Situation Nature of Consumer Decisions

One of the most important factors influencing the choice and purchasing process is the situation surrounding the consumer’s decision. Depending on the set of circumstances faced by the consumer in making a purchase behavior may take any number of directions. Thus, consumer behavior may be said to depend largely on the situation. For instance the type of car the consumer may purchase for commuting might well differ from the type of car bought for vacationing. The brand of canned ham bought to serve at a dinner party for one’s boss may be different from the brand bought for everyday consumption . The type of clothes bought for gardening and landscape work at home are likely to be different from those worn at a neighborhood bridge party.

In these and countless other decisions, consumers may base their purchase acts on the situation attached to those acts. A situation therefore may be viewed as comprising all of those factors particular to a time and place of observation which do not follow from a knowledge of personal (intra individual) and stimulus (choice alternatives) attributes and which have a demonstrate and systematic effect on current behavior.

Based upon this definition, five groups of situational characteristics may be identified:

Physical surrounding are the most readily apparent features of a situation including geographical and institutional location, décor, sounds, aromas, lighting weather and visible configurations of merchandise or other materials surrounding the stimulus object.

Social surrounding include such factors as other persons present, their characteristics their apparent roles, and interpersonal interactions.

Temporal perspective is a dimension of situations which may be specified in units ranging from time of day to season of the year. Time may also be measured relative to a past or future event for the situational participant such as time since the last purchase.

Task definition includes as intent or requirement to select, shop for, or obtain information about a general or specific purchase. It may also reflect different buyer and user roles anticipated by the individual. For example a consumer shopping for a small appliance as a wedding gift for a friend is in a different situation than would be the case in shopping for a small appliance for personal use.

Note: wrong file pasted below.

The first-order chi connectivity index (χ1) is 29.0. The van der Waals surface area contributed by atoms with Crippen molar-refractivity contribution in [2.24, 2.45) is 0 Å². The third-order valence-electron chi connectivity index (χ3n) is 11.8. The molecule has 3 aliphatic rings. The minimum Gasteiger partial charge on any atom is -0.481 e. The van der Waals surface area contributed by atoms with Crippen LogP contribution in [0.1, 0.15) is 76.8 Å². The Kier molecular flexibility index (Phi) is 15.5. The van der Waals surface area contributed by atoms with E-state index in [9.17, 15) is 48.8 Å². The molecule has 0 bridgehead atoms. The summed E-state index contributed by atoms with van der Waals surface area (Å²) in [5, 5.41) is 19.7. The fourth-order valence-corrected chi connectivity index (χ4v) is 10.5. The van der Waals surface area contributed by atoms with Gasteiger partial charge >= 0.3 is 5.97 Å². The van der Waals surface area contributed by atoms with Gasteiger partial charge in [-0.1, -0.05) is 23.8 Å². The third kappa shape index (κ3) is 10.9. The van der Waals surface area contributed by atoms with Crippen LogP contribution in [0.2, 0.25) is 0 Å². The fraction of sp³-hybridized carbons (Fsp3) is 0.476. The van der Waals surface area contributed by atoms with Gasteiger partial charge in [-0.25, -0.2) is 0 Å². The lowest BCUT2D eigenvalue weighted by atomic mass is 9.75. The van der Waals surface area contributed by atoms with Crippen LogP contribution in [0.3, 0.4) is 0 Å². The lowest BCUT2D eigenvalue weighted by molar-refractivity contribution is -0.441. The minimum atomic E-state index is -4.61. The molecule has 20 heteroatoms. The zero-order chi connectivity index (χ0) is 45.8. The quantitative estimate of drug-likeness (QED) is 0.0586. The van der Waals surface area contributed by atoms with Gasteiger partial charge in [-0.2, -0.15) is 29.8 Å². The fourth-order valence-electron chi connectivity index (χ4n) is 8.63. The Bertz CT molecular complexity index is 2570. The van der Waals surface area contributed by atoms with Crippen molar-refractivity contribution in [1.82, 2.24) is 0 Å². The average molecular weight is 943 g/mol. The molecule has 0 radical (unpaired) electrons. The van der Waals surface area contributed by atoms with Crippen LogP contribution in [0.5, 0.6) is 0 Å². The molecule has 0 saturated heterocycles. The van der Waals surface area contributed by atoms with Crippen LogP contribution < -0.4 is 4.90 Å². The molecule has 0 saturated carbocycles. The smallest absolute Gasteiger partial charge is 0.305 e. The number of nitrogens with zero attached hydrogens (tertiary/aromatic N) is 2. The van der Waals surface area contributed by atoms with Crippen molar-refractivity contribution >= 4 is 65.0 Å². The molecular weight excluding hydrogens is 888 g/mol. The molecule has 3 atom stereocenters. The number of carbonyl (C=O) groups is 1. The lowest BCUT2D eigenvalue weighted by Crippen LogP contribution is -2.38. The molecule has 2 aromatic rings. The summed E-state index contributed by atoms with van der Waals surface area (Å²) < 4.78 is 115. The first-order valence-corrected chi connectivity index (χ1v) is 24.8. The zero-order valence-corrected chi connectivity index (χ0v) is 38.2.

Antecedent states are momentary moods (such as acute anxiety pleasantness, fatigue and illness) rather than chronic individual traits, and they are immediately antecedent to the current consumer situation.

Patterns have been found among consumer segments in the type of products bought for certain situations, ranging across snack foods, beverages leisure activities fast foods, and numerous additional items.

With regard to the consumer decision sequence, it too depends on the situation. Depending on what are the consumer’s needs for shopping (e,g. to buy to obtain information by searching to socialize or to satisfy other personal requirements) the order of the decision hierarchy related to product and outlet choice may vary. For example, consider the following hypothetical shopping situations: (1) a consumer making a weekly grocery shopping trip (2) a recreational shopper with no pressing need for merchandise or information, (3) a camera shopper desiring to compare several pre-selected brands, (4) a consumer concerned with quality and fashion criteria purchasing a business suit. Each purchasing situation may exhibit a different decision sequence. Perhaps the shopping area or center is chosen first, followed by store choice; perhaps the product or brand is chosen first followed by selection of appropriate stores or areas. Thus, situational factors influence the consumer’s decision choice hierarchy.

Although the situation is an important influence in the purchase and cooption decision, it may frequently be overridden by product consideration.
Source: Consumer Behavior